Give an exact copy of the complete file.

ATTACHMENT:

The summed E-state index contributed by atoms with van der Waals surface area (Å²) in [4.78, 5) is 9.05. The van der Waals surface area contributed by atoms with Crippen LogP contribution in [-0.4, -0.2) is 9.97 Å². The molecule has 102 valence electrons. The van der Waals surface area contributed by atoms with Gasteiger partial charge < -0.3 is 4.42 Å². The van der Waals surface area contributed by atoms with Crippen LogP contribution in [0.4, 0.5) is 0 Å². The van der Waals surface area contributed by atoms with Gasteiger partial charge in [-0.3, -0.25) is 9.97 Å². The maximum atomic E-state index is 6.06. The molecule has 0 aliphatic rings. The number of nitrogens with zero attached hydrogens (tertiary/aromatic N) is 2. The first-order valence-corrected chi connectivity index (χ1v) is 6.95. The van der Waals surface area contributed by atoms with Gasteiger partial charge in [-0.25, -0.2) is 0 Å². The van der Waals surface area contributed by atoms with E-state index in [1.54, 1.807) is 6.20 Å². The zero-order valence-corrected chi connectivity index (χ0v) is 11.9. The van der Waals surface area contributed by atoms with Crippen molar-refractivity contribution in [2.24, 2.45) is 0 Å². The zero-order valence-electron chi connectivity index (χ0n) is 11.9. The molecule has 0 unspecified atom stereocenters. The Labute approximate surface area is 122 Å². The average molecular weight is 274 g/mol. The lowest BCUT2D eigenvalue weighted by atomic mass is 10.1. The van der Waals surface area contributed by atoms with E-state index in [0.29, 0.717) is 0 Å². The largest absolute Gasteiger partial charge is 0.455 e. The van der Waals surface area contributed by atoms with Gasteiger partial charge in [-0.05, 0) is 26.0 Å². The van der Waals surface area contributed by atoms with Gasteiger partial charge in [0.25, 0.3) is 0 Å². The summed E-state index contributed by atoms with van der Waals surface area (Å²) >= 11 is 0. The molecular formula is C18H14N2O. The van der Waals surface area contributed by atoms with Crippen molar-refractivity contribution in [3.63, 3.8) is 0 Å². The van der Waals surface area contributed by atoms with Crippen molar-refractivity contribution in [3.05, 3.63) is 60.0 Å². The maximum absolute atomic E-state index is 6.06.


The summed E-state index contributed by atoms with van der Waals surface area (Å²) in [4.78, 5) is 9.05. The van der Waals surface area contributed by atoms with Crippen LogP contribution in [-0.4, -0.2) is 9.97 Å². The molecule has 102 valence electrons. The van der Waals surface area contributed by atoms with Gasteiger partial charge < -0.3 is 4.42 Å². The van der Waals surface area contributed by atoms with Crippen LogP contribution in [0.4, 0.5) is 0 Å². The van der Waals surface area contributed by atoms with Gasteiger partial charge in [-0.3, -0.25) is 9.97 Å². The maximum atomic E-state index is 6.06. The molecule has 0 aliphatic rings. The number of nitrogens with zero attached hydrogens (tertiary/aromatic N) is 2. The first-order valence-corrected chi connectivity index (χ1v) is 6.95. The van der Waals surface area contributed by atoms with Gasteiger partial charge in [-0.25, -0.2) is 0 Å². The van der Waals surface area contributed by atoms with E-state index in [1.54, 1.807) is 6.20 Å². The zero-order valence-corrected chi connectivity index (χ0v) is 11.9. The van der Waals surface area contributed by atoms with Crippen molar-refractivity contribution in [2.24, 2.45) is 0 Å². The zero-order valence-electron chi connectivity index (χ0n) is 11.9. The molecule has 0 unspecified atom stereocenters. The Labute approximate surface area is 122 Å². The average molecular weight is 274 g/mol. The lowest BCUT2D eigenvalue weighted by atomic mass is 10.1. The van der Waals surface area contributed by atoms with E-state index in [0.29, 0.717) is 0 Å². The largest absolute Gasteiger partial charge is 0.455 e. The van der Waals surface area contributed by atoms with Gasteiger partial charge in [-0.05, 0) is 26.0 Å². The van der Waals surface area contributed by atoms with Gasteiger partial charge in [0.25, 0.3) is 0 Å². The summed E-state index contributed by atoms with van der Waals surface area (Å²) >= 11 is 0. The molecular formula is C18H14N2O. The van der Waals surface area contributed by atoms with Crippen molar-refractivity contribution in [3.63, 3.8) is 0 Å². The van der Waals surface area contributed by atoms with Crippen molar-refractivity contribution in [3.05, 3.63) is 60.0 Å². The maximum absolute atomic E-state index is 6.06.